Communications under the Optional Protocol


During the 76th session, the Committee also considered communications from individuals submitted to it under the first Optional Protocol to the Covenant. Sixteen communications have been adopted and 6 more are pending. 


Report of the Special Rapporteur for follow-up on concluding observations


Mr.Yalden, the Special Rapporteur for follow-up on concluding observations to States periodic reports, gave a report to the Human Rights Committee on the new procedures. This post was introduced in the 71st session of HRC in 2001. The questions raised by the Special Rapporteur where what steps to take if a States Party did not respond in one years time to the concluding observations. Normal proceedings are as follows: first there is a reminder with a telephone call to the Permanent Representation of the State concerned, then the second reminder is a written note and, if there is still no response, it is under consideration weather to speak to the Representative, to publish a reminder in HRC annual report or re-fix the final date of the report due. Another issue that needed to be addressed, as this was a new procedure, was how to deal with the reports NGOs submit relating to the issues in the last paragraph of Concluding Observations on a State party concerned – does the Committee take it into account, does it take any further steps?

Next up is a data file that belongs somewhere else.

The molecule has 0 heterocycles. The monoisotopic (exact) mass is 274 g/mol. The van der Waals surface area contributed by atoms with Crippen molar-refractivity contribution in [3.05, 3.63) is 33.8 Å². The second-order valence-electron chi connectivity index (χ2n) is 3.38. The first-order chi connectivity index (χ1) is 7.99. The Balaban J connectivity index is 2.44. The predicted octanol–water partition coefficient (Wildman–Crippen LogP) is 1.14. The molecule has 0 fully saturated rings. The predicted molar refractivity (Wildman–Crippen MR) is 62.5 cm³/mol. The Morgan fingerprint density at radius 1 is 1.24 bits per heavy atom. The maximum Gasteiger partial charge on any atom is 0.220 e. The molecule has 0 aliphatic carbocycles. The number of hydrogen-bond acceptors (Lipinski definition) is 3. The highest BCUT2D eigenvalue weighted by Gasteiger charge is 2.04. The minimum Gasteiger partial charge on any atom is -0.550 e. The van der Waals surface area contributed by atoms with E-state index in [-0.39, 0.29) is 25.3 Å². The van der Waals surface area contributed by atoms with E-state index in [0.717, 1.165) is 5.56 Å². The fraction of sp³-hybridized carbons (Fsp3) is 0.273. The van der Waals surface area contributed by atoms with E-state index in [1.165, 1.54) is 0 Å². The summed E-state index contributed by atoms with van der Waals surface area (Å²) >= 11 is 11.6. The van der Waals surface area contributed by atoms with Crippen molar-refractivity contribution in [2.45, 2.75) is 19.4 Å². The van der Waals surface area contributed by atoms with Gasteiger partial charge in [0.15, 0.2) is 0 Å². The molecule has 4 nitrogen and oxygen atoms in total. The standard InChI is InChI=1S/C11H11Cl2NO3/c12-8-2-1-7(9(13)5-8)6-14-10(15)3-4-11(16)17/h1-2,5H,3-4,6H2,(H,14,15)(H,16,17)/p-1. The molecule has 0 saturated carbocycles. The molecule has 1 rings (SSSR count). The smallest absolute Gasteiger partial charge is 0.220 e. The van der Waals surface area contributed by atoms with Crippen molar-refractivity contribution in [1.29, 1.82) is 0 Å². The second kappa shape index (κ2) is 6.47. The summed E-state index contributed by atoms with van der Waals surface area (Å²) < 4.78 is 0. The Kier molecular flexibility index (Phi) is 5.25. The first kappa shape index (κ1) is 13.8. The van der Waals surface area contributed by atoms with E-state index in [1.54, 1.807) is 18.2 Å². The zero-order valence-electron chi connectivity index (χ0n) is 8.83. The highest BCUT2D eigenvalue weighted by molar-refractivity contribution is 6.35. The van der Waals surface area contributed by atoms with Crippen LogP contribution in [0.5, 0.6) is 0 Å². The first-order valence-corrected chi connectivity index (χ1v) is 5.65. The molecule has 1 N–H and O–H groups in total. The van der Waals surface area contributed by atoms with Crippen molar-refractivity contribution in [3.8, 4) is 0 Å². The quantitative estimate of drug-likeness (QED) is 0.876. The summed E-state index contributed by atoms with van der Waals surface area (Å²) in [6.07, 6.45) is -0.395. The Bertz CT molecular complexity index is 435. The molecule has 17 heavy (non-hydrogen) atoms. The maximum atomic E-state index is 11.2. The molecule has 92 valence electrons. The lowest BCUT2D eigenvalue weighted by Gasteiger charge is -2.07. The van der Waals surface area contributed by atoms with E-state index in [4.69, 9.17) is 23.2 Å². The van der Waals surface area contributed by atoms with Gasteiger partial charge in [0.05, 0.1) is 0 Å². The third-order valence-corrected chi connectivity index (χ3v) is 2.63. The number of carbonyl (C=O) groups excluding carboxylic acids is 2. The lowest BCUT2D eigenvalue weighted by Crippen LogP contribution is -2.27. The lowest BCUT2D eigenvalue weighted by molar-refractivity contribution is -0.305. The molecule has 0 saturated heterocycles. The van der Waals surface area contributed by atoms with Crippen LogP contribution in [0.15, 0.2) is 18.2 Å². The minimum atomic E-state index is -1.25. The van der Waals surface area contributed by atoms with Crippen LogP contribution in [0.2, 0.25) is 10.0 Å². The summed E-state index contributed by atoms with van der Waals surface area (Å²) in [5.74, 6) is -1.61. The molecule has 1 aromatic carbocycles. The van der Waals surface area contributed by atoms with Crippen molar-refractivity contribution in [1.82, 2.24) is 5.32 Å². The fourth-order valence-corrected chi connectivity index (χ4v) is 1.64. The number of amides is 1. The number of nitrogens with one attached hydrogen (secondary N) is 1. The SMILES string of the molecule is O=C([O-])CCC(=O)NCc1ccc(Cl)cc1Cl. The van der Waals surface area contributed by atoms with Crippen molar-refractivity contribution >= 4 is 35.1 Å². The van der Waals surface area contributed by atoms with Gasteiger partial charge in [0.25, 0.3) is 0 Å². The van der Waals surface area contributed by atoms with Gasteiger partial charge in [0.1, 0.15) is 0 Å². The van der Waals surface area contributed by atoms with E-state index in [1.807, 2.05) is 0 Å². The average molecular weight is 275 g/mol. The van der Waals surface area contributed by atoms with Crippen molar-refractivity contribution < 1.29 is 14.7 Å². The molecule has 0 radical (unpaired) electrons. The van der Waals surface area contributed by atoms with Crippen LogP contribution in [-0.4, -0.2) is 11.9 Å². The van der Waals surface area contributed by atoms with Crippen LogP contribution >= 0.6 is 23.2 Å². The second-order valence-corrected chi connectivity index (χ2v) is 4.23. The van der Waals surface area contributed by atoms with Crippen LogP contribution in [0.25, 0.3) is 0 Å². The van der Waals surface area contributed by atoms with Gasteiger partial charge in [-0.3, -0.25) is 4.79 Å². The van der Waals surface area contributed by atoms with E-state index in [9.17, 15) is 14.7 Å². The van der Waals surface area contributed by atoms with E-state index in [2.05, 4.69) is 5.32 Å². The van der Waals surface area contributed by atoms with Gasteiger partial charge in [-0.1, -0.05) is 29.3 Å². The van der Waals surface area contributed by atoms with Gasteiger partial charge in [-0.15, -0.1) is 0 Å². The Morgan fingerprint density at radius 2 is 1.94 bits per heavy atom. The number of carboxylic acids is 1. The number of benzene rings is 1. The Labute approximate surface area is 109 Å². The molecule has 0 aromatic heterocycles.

The Special Rapporteur suggested to the Committee that the issues in the last paragraph of Concluding Observations should be both concise and precise in order for States parties to be able to respond on time and in substance. The States that have replied fully or partially to the Committee since 71st session are Dominican Republic, Syria, Uzbekistan, Venezuela, Democratic People’s Republic of Korea, Ukraine and Viet Nam.


Second meeting of States’ parties


The Human Rights Committee held the Second Meeting with States parties on 24 October 2002 in Geneva to discuss mutual cooperation and coordination. Taking part in this debate were representatives of Australia, Sri Lanka, Morocco, Switzerland, Canada, Denmark, the Russian Federation, Colombia, Chile, Germany, Mexico, India, Egypt, Brazil, Madagascar, Peru and Japan.